Stuck at the till and fancy a chocolate to go? You look around but there’s no chocolate in sight – instead packets of nuts and fruit line the checkout shelves. Okay, that’ll do. You pop through two packets of nuts and a piece of fruit to your basket and proceed to checkout.
Ask your grandparents about when they were younger. You’ll probably be told about how great everything was back then, especially compared to now. Or think back to 2019 – everything was amazing, we didn’t have to think about masks, and there wasn’t a daily COVID-19 infection or death rate broadcast on TV.
But were things really as good as we remember them? The cognitive bias rosy retrospection can help explain why we view the past with rose tinted glasses.
Why are the answers to a test so obvious after you’ve taken that test? And why do you think of so many good comebacks after you’ve walked away from an argument? Many events, such as the Titanic and football not coming home, seem so predictable after they have happened. Why? The answer is simple: Hindsight Bias.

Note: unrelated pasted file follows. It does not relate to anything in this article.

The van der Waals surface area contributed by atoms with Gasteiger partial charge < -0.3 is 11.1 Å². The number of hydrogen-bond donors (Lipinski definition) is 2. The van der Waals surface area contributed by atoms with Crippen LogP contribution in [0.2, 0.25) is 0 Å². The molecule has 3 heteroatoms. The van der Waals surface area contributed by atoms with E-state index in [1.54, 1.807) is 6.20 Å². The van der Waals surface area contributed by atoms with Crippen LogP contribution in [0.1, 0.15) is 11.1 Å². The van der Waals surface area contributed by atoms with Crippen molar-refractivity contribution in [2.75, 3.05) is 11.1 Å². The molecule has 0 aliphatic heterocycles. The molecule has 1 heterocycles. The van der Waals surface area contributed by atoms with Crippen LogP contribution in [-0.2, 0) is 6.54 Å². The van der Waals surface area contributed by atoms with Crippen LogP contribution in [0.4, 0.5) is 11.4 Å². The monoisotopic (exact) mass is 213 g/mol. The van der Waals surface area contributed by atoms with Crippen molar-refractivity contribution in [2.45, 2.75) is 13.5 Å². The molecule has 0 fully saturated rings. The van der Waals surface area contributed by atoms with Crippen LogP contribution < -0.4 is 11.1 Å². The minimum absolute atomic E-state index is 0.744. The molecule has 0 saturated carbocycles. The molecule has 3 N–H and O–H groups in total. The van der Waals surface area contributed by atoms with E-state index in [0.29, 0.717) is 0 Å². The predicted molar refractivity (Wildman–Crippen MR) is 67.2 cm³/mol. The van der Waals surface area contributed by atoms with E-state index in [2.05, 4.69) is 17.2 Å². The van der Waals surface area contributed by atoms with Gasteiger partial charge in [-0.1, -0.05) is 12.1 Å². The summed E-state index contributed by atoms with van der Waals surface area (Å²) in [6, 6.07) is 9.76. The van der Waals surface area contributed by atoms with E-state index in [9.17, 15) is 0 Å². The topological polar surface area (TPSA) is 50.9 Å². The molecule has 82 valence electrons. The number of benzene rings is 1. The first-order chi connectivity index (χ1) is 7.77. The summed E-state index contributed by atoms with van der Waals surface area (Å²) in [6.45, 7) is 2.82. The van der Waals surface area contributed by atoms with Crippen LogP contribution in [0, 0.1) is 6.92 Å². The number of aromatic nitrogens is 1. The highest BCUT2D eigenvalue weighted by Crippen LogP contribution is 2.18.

Imagine you want to learn how to play blackjack, and you have the chance to choose your teacher from one of three players. After watching them play several hands, player 1 has won £100, player 2 has won £50 and player 3 has lost £100. If you asked player one to teach you how to play because they won the most money, then you are falling prey to Outcome Bias. Did they win the most money because they made the best decisions? Or did they win the most money despite the poor quality of their decisions?
We are delighted and honoured to have been awarded The Mark of Excellence at this year’s CIPR Excellence Awards, in the New PR Consultancy of the Year Award category, which recognises the achievements, performance and excellent work over the last 12 months of a new PR consultancy.
A snapshot into motivations, influences and barriers faced by young audiences; by Lynn PR
Vaccine hesitancy is a complex issue. For many who are hesitant about the COVID-19 vaccines, concerns are not around the efficacy of vaccines in general. Rather, research from IFF (commissioned by the ONS, May 2021) demonstrates fears around safety because of how quickly the vaccines have been developed, and a lack of understanding about long-term side effects of the vaccines, especially as they have been in use for such a short time.